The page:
The problem, as I've experienced it, is simply that the junior and senior faculty members inhabit two entirely different academias. The administrative assistant at RU once said to me, "You treat this like a job - you know, as a career. They [meaning senior faculty] treat it like their life." Now, while one of the distinguishing features of academia among all academics (as far as I can tell) is an inability to separate life and work, what she meant was that I (and my jr. faculty cohort) were professional and approached this as a job, whereas the senior faculty treated it as a calling. Or at the least, something unlike a modern career.
What this can result in, then, is a junior faculty member to whom many look for more "professional" approaches to the job (need catalog copy? ask jr. faculty, who won't resent just on principle the "registrar-speak" of catalog copy. Need someone to work on student retention? ask the jr. faculty), yet who also needs to spend lots of time getting their teaching up to snuff, fulfill the expectations of teaching and service that were developed probably twenty-five years before, AND get out that research that makes every place look so good these days. At the same time that they deal with senior faculty who feel invested in the way that the department/institution has developed and may want to keep it that way; who are invested in research identities of their own, and may feel humbled or threatened by the activity of their junior colleagues; and who may be suspicious of what looks like change for change's sake.
I should emphasize that I don't really know how generally accurate this picture is. My sense, however, anecdotally from other junior faculty, is that it is, at the least, not uncommon.
How to cope with it? I don't have any great solutions to that. Personally, I changed jobs. My current institution has managed to avoid that senior faculty glut, and has hired pretty regularly since the early 80s or so. Therefore, they don't currently face the problem of how to negotiate that demographic transition. (So, note for the future: try to avoid loading the deck with all one generation! My fear is that many of these top-heavy departments are merely setting themselves up for the same problem 30 years down the road, when they're full of people from the late 9os who all have to be replaced at once. Of course, who knows what academia will look like then?)
But these are the suggestions I have: make alliances outside your department. Find other junior faculty who can provide emotional and institutional support. Find supportive associate professors who may be able to bridge the gulf between junior and fully senior. Administrators can also be useful allies, if they are more likely to be sympathetic than your senior colleagues. (This often depends on whether the administrators identify with the senior colleagues or not - but many of them come from outside an institution, so they're as likely to be frustrated as you are).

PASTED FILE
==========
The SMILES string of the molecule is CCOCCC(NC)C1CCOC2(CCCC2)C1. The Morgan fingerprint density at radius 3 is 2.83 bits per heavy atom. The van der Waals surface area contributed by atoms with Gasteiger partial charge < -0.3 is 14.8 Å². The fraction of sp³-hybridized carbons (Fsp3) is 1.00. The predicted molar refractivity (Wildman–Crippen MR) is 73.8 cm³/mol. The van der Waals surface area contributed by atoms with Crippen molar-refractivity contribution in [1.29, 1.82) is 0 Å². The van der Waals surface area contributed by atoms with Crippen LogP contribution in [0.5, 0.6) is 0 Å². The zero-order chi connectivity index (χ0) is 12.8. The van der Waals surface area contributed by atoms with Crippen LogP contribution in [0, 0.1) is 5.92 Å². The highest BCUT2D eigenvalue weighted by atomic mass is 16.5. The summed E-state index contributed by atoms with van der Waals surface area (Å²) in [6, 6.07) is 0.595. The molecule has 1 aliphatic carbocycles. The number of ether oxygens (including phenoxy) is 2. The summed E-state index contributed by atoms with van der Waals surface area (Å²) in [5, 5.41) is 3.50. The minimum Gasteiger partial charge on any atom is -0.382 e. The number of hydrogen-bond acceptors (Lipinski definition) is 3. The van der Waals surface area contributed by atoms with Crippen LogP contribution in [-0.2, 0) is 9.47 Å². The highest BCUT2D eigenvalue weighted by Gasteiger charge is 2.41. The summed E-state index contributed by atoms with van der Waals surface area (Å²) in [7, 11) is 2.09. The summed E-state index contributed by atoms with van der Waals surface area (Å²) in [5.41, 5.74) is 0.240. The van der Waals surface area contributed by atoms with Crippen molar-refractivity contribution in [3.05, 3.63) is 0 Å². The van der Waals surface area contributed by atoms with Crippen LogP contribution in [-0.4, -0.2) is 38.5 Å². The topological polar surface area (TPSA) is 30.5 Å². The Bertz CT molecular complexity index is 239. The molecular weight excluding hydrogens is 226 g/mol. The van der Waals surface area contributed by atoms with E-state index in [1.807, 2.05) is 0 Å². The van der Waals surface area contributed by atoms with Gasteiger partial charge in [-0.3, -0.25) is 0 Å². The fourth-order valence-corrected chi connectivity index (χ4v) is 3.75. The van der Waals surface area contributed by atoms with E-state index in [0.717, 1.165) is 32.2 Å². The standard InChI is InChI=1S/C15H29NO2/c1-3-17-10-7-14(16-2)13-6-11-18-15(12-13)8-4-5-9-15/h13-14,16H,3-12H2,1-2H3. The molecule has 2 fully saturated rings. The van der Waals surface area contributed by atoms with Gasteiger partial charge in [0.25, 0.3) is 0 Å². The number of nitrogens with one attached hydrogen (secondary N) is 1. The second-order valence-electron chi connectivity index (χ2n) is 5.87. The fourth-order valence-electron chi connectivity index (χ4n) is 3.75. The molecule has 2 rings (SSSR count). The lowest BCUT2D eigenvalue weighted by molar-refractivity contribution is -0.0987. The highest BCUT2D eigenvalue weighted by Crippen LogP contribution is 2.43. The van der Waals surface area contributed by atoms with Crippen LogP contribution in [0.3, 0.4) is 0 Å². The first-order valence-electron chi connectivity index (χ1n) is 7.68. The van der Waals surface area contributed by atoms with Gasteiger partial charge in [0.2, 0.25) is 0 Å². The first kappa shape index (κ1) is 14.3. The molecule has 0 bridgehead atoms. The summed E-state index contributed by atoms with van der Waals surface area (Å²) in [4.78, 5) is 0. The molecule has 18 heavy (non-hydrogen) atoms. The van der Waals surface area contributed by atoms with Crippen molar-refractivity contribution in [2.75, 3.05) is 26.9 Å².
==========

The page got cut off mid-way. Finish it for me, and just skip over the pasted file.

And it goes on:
As for reducing the workload (what I think ewjn06 was really asking about, and which I've sort of wandered away from), learn to say no. This is where administrative allies can be important, because it's great if you can say, "I'd love to, but [Administrator X] really feels I need to spend more time on my research/teaching/anything that's not what you've been asked to do." If possible, only take on those service responsibilities that are important to you.
Also, recognize that the teaching prep will get better. I am at a point now where, unless I introduce a new course (which, of course, I am expected to do periodically, and want to do), I have many of my courses ready to go. Of course I change things every year (in the hopes of creating the Ur-Course, the One Course to Bind Them All). But I can walk into class and talk about Renaissance Italy without slaving for hours to write a lecture (thank God). There's a certain amount of inevitable suckage when prepping new courses, that's really hard to avoid.
What should faculty workloads look like? I'm probably not the best person to answer that. I have no kids, my husband lives in another state, and I tend to dedicate myself to my work to compensate. (My work, and CSI in all its variations.) But I do think everyone has to find a balance that works for them. And not get sucked into the kinds of masochistic "I work harder than you, no you don't, I work the hardest" one-upmanship that often pervades academia.
So, after all these words, I'm not sure I'm helping ewjn06 very much. Anyone else want to weigh in? What words of advice and wisdom would you provide? What should a faculty workload look like, and how do you get yours to look that way?